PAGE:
Album Review: Childish Gambino ‘Awaken, My Love!’

Childish Gambino, aka Donald Glover, is multi-talented; he’s a musician, an actor, a writer, and a comedian. He is also extremely skilled at all of these things. His FX show, Atlanta, is one of the best written and socially important television programs I have come across in recent years. Gambino is always looking for a new direction to take his career and Awaken, My Love! definitely brings him into uncharted waters, and he’s hoping to bring the rest of you along.

The cover art is reminiscent of Funkadelic’s 1971 album Maggot Brain. Gambino is going to get funky. The lead single  and opening track of the album ‘Me and Your Mama’ starts with a twinkling riff before a falsetto chorus and high pitched synths enter to create a spacey, funky atmosphere. This all builds and bursts into a heavy, rock guitar riffs. the choral singing chants on defiantly over the guitar riff, all this is underlined by a haunted laughter. And then out of the maelstrom comes Gambino, his voice is high and desperate, even rasping at times. On this track, Gambino is the master of his vocals, his pain is palpable. Then all of a sudden, that’s it. The song is over, the bass slaps out the last bars.

‘Have Some Love’ feels as though it is straight off a Sly and the Family Stone album. The chorus is upbeat and hopeful, it feels part of an era gone by. Then through the verses feel weak, as though they are an attempt to get from A to B with Gambino mumbling over a (admittedly cool) lonely bass riff. ‘Boogieman’ almost feels like more of the same, the tone is slightly different with the faux-horror blaxplotation that funk is so well married to but it feels uninspired. ‘Boogieman’s placing on the album is clear but sat between the optimism of ‘Have Some Love’ and the camp horror of ‘Zombies’ it feels like the weak link in the chain.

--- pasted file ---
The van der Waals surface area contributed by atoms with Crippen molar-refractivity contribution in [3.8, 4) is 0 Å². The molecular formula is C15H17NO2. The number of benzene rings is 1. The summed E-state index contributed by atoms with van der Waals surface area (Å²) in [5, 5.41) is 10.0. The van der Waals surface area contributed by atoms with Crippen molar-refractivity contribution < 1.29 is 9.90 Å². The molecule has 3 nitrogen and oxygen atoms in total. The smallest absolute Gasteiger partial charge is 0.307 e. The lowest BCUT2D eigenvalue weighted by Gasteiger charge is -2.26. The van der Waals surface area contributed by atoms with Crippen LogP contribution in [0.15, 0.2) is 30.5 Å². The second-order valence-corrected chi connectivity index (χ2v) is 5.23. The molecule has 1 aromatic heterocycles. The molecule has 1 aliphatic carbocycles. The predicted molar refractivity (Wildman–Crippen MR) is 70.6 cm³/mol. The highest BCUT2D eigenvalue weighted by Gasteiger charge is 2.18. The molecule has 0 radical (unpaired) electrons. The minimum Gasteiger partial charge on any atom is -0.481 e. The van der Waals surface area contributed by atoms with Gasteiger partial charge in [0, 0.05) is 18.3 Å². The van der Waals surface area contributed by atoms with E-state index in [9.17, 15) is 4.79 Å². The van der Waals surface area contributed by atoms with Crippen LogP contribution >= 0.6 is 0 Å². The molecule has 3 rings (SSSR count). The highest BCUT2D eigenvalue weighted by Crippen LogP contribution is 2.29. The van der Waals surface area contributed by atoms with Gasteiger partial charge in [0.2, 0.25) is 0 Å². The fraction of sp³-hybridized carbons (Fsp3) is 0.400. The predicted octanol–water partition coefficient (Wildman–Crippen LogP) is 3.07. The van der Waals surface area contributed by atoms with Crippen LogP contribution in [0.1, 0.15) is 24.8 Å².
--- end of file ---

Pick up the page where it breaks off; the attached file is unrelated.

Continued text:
‘Zombies’ is smooth and theatrical. Here Glover, the actor is here as much as Gambino to musician. The fear in his voice is hammed up to 11 and the guitar twisting and turning around the plodding bass makes this song one of the highlights of the album. ‘Riot’ in contrast is truly a clamouring riot of a song. Here, Gambino’s vocals jump with energy and well directed anger, this is especially when matched with the harmonising chorus.

The flash in the pan, that is ‘Riot’ is followed by the sexy jam ‘Redbone’ the second single which came out before the album. The lightly popped bass which props up the main riff gives this song a really slow grind feel to. This is only bolstered Gambino’s swaying falsetto. This song will be on everyone’s ‘In the Mood’ playlist by the end of the year. Unfortunately, this is undermined by ‘California’, the weakest track on the album. The main riff which seems inspired by Charles Watt’s ‘Express Yourself’ but muted, less energetic then there are strange flutey effects which feel odd when paired with Gambino’s autotuned which only restricts his vocals. ‘Terrified’ is another slow burner of track, whilst it’s funky, it has the most modern beat on here. This track feels as though it could stand in the charts amongst contemporaries such as the Weeknd, another slow and sexy track.

The tone of ‘Baby Boy’ is a complete departure from the tone of the rest of the album. The swinging guitar and bass feel almost European in tone. And whilst the rest of the album is very sexual, the love in this song is more maternal than anything. The refrain of ‘don’t take my baby boy’ is sad, hopeless but loving.  ‘The Night Me and Your Mama Met’ feels like filler, the only completely instrumental track on the album doesn’t give any meaningful transition between ‘Baby Boy’ and ‘Stand Tall’ nor does it justify itself as a standalone track. ‘Stand Tall’ is a perfect album closer. A spacey, funky lullaby of a track, we find ourselves woo’d by Gambino’s vocals backed by minimal instrumentation. This is until the middle eight where a child choir bleats over the spacey synths and the song breaks into an autotuned exploration of the main riff. Before breaking again into echoing and acoustically spacious vocals, and light instrumentation.

This is an album that not many people were expecting, and even fewer people wanted, from Childish Gambino. However, this is Gambino’s most mature album to date. His exploration of funky sounds will hopefully inspire other artists to follow suit, the world is in need of a funk revival. Where this album fails is often in its ambition, it sometimes is confused of the sound that it is looking for (see ‘California’). There are also times when this album treads on familiar territory, creating an almost by-the-numbers funk track  (see ‘Boogieman’). That being said, Awaken, My Love! is fun, sexy, modern, and probably the only thing you’ll hear like it this year.

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